On handling it: It’s easy for people — ourselves included — to project our own fears onto others, to cover up our own inability to face difficult realities by suggesting the deficiency is in others. Both of us have given lectures or presented this perspective to friends and been told something like, “I agree with your assessment, but you shouldn’t say it publicly because people can’t handle it.” It’s never entirely clear who is in the category of “people.” Who are these people who are either cognitively or emotionally incapable of engaging these issues? These allegedly deficient folks are sometimes called “the masses,” implying a category of people not as smart as the people who are labeling them as such. We assume that whenever someone asserts that people can’t handle it, the person speaking really is confessing, “I can’t handle it.” Rather than confront their own limitations, many find it easier to displace their fears onto others.
We may not be able to handle the social and ecological problems that humans have created, if by “handle” we mean considering only those so-called solutions that allow us to imagine that we can continue the high-energy/high-technology living to which affluent people have become accustomed and to which others aspire. But we have no choice but to handle reality, since we can’t wish it away. We increase our chances of handling it sensibly if we face reality together.
In a culture that encourages, even demands, optimism no matter what the facts, it is important to consider plausible alternative endings. Anything that blocks us from looking honestly at reality, no matter how harsh the reality, must be rejected. To borrow an often-quoted line of James Baldwin, “Not everything that is faced can be changed; but nothing can be changed until it is faced.” The line is from an essay titled “As Much Truth as One Can Bear” about the struggles of artists to help a society, such as white supremacist America, face the depth of its pathology. Baldwin, writing with a focus on relationships between humans, suggested that a great writer attempts “to tell as much of the truth as one can bear, and then a little more.”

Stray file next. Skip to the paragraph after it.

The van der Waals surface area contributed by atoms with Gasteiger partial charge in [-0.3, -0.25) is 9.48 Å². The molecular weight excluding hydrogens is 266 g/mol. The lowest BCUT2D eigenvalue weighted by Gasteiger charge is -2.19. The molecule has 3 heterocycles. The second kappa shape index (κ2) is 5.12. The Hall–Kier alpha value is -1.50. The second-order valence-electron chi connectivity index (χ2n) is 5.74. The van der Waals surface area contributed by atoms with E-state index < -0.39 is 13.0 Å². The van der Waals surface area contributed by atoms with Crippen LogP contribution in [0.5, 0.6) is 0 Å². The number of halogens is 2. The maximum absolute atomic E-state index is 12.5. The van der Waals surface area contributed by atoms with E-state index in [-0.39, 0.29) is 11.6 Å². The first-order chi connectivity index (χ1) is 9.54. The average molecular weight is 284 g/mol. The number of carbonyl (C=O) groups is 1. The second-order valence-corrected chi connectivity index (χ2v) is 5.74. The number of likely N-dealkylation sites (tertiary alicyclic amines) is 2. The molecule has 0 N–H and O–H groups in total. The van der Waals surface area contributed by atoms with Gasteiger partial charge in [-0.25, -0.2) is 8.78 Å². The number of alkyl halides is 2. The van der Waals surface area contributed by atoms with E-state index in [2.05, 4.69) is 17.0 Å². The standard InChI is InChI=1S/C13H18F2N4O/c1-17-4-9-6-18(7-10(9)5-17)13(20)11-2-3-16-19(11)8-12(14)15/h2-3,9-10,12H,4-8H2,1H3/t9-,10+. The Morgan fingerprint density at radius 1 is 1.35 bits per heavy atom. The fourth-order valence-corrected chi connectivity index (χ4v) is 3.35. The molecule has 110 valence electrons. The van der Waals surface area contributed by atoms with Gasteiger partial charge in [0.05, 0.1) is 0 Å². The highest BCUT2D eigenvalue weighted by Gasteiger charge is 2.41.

We would take Baldwin a step further. Many people can tell only those truths that the power system can bear to hear. Others will dare to tell as much of the truth as one can bear and then a little more. But in the face of multiple cascading crises, we have to tell as much of the truth as one can bear, then a little more, and then all the rest of the truth, whether one can bear it or not.
If it seems like all the rest of the truth is more than one can bear, that’s because it is. We are facing new, more expansive challenges than ever before in history. Never have potential catastrophes been so global. Never have social and ecological crises of this scale threatened at the same time. Never have we had so much information about the threats that we must come to terms with.
If that seems overwhelming, that’s because it is overwhelming. No one living at this moment in history — including the two of us — can really bear all of the truth. But we stand a better chance of fashioning a sensible path forward if we help each other bear all of that unbearable truth.
© Wes Jackson and Robert Jensen
The opinions expressed above are those of the author and do not necessarily reflect those of The Revelator, the Center for Biological Diversity or their employees.